Tuesday, April 26, 2011

A mid afternoon rant on....

POPCORN! Yep. Popcorn. Microwavable popcorn anyway. Im fond of convenience in certain things-popcorn being one of them as its a quick and easy and fairly inexpensive snack. But lately, microwavable popcorn has seriously been bugging me!!! Not only have I gotten bags that wont pop, but bags that arent fully popping. I mean bags that leave behind half a bag of kernels even after the popping has stopped....And its not just me! Or rather my microwave. So, I have decided that this next shopping trip Im buying a jar of kernels and popping them myself. And since its going to be plain Jane popcorn, Im going to use a bunch of different things to jazz it up. Hey, my mom used to do it...
Heres some recipes/add ins and tips Ive found.

This one doesnt sound so healthy, but the fact that there is chocolate in the title and its in a patriotic bowl sold me. Im a sucker for red, white and blue. And chocolate.

Chocolate popcorn:

  • 2 quarts popped popcorn
  • 1 cup peanuts (optional)
  • 3/4 cup sugar
  • 1/4 cup corn syrup
  • 1/4 cup cocoa powder
  • 1/2 cup butter
  • 1 teaspoon vanilla

  1. Preheat oven to 250 degrees F (120 degrees C). Oil a 10x15 inch baking pan with sides.
  2. Place popcorn and peanuts into a large, metal bowl, and set aside. Stir together the sugar, corn syrup, cocoa powder, and butter in a saucepan over medium-high heat until it comes to a boil. Boil for 2 minutes. Stir in the vanilla, then pour over the popcorn. Stir until the popcorn is well coated. Spread the popcorn into the prepared pan.
  3. Bake in preheated oven for 30 minutes, stirring several times.
  4. Remove from the oven, and allow to cool to room temperature. Break into small clumps, and store in an airtight container.
Caramel popcorn: think Ill add peanuts to this one.

  • 1 cup butter
  • 2 cups brown sugar
  • 1/2 cup corn syrup
  • 1 teaspoon salt
  • 1/2 teaspoon baking soda
  • 1 teaspoon vanilla extract
  • 5 quarts popped popcorn
  1. Preheat oven to 250 degrees F (95 degrees C). Place popcorn in a very large bowl.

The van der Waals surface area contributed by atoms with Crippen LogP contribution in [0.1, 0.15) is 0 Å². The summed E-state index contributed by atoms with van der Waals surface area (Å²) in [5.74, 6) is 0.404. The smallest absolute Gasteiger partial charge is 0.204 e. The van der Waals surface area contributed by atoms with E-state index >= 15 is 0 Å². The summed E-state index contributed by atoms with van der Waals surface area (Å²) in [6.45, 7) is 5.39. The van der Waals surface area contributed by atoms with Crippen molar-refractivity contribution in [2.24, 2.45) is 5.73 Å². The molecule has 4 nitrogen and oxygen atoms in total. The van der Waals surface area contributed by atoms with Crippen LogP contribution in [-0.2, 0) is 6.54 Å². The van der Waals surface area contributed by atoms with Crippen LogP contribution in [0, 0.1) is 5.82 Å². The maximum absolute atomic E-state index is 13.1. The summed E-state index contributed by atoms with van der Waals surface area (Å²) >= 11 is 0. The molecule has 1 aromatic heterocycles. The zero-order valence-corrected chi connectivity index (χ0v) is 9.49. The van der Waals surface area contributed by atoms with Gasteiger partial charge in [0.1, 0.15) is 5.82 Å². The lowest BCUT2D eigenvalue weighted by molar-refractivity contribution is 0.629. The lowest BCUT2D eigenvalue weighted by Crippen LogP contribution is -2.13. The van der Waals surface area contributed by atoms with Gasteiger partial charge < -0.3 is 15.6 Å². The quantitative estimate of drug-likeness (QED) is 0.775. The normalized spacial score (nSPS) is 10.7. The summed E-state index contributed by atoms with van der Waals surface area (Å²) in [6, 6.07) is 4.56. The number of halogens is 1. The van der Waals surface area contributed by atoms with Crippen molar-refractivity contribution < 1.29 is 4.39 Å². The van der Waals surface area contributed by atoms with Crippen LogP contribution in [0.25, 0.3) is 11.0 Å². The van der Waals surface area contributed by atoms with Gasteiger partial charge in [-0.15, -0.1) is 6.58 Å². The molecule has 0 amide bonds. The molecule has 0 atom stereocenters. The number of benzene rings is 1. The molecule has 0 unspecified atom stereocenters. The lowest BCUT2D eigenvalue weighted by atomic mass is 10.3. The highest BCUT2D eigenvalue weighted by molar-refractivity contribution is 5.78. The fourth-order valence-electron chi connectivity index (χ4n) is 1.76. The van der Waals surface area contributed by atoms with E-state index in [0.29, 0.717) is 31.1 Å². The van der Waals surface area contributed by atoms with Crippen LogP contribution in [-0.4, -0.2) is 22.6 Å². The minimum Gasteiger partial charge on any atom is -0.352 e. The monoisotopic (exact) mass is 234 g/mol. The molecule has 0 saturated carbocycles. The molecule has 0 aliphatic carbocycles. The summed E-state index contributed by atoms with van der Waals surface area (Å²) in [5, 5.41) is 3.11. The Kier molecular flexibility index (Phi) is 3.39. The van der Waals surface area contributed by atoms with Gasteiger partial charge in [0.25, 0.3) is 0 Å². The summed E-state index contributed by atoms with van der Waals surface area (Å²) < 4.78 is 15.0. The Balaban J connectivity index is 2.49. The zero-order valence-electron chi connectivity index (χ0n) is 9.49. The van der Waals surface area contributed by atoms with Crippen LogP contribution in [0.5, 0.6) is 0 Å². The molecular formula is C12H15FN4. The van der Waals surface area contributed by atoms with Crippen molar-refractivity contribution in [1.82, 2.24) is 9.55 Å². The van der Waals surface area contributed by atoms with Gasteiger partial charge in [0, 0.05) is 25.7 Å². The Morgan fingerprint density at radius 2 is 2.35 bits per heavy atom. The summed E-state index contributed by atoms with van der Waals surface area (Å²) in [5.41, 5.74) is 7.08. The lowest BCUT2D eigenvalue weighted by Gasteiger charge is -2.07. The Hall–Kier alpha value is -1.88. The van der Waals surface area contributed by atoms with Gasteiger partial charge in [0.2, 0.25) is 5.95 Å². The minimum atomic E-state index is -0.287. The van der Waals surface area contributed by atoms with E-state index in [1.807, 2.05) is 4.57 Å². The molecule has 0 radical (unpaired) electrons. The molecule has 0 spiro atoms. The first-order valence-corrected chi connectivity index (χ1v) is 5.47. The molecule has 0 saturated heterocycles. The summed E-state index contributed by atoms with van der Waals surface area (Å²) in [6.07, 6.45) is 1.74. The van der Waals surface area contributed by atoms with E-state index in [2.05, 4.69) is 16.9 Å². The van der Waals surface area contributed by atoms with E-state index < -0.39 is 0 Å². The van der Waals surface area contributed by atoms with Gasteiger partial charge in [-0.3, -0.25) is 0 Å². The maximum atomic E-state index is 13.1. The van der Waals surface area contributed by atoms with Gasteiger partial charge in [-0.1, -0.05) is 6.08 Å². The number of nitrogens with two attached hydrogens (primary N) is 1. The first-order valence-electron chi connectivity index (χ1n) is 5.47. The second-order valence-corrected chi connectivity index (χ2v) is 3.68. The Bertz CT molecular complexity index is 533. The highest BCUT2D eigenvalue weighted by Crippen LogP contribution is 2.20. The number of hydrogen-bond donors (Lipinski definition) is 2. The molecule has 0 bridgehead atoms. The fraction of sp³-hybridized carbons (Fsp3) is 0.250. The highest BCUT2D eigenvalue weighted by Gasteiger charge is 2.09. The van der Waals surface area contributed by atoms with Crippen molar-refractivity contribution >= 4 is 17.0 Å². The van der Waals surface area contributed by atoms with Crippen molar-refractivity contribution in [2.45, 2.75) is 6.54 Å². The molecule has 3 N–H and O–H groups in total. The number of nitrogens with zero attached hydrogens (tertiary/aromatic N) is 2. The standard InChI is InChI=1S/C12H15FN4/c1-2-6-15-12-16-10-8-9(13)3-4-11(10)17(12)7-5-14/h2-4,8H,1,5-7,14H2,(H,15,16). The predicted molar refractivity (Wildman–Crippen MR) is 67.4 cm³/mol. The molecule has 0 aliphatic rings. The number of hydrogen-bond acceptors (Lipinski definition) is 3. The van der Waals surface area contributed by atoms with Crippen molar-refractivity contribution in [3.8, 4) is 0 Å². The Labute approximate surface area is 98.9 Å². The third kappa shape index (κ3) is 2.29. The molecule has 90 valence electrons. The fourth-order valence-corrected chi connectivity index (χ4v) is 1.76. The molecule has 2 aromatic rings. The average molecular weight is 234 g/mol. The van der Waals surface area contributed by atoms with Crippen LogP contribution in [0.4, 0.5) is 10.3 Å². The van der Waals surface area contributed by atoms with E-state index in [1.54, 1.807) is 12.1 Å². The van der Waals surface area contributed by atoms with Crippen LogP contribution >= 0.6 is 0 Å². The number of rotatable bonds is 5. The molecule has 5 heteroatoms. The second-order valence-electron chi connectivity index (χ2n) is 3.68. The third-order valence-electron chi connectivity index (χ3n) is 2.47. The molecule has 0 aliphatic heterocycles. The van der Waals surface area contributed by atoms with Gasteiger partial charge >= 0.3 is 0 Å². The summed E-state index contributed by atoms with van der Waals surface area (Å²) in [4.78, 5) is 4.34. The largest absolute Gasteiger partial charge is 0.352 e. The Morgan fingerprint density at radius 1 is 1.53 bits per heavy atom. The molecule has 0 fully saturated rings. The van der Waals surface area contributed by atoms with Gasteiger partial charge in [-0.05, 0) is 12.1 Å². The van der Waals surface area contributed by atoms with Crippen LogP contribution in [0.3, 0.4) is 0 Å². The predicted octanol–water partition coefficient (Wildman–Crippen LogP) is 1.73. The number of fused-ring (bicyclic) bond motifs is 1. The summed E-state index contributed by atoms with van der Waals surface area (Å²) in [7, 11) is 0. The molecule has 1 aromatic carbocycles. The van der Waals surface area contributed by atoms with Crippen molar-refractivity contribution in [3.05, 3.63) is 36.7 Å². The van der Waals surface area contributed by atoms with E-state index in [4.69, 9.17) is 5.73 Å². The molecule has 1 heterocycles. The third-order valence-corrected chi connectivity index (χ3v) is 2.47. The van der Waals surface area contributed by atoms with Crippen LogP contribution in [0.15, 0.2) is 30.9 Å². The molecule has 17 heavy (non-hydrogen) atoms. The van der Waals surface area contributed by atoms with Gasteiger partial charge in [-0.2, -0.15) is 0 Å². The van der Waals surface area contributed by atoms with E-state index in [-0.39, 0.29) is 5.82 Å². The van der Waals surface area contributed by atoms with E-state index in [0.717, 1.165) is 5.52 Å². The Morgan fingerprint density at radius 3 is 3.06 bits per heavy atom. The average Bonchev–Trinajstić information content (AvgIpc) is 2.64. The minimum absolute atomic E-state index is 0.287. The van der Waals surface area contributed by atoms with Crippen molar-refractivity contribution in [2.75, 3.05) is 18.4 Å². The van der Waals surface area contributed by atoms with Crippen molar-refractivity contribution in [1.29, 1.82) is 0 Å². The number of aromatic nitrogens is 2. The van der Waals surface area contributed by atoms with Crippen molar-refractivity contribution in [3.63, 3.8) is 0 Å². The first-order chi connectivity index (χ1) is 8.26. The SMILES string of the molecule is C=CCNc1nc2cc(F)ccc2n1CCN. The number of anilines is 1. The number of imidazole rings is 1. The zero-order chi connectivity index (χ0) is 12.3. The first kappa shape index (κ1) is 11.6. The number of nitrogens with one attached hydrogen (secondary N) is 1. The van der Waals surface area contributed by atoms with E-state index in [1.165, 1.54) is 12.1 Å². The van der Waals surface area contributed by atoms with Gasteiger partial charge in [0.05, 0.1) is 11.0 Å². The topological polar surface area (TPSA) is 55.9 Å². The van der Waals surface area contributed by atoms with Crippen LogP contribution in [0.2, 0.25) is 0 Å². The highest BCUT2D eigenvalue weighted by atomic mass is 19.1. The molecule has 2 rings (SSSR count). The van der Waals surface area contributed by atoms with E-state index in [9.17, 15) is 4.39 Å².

2. In a medium saucepan over medium heat, melt butter. Stir in brown sugar, corn syrup and salt. Bring to a boil, stirring constantly. Boil without stirring 4 minutes. Remove from heat and stir in soda and vanilla. Pour in a thin stream over popcorn, stirring to coat.
  3. Place in two large shallow baking dishes and bake in preheated oven, stirring every 15 minutes, for 1 hour. Remove from oven and let cool completely before breaking into pieces. 
Kettle corn:
  • 1/4 cup vegetable oil
  • 1/4 cup white sugar
  • 1/2 cup unpopped popcorn kernels
Heat the vegetable oil in a large pot over medium heat. Once hot, stir in the sugar and popcorn. Cover, and shake the pot constantly to keep the sugar from burning. Once the popping has slowed to once every 2 to 3 seconds, remove the pot from the heat and continue to shake for a few minutes until the popping has stopped. Pour into a large bowl, and allow to cool, stirring occasionally to break up large clumps. 

Spicy popcorn:
  • 2 tablespoons vegetable oil
  • 1 cup popping corn kernels
  • 2 tablespoons melted butter
  • 1/2 teaspoon sweet paprika
  • 1 teaspoon salt
  • 1/2 teaspoon garlic powder
  • 1 teaspoon cumin
  • 1/4 teaspoon cayenne pepper
Heat oil in deep pot over medium high heat. Add corn. Cover pot and pop the corn, shaking pan often. Remove from heat. Drizzle with melted butter. Combine spices in a small dish and sprinkle the blend over hot corn. Serve.

A few other "toppings":
Garlic salt
Parmesan cheese
Dry taco seasoning mix
Dry ranch-style seasoning mix
Lemon pepper
Italian herbs: oregano, basil, marjoram, thyme, and crushed rosemary.
French herbs: marjoram, thyme, summer savory, basil, rosemary, sage, and fennel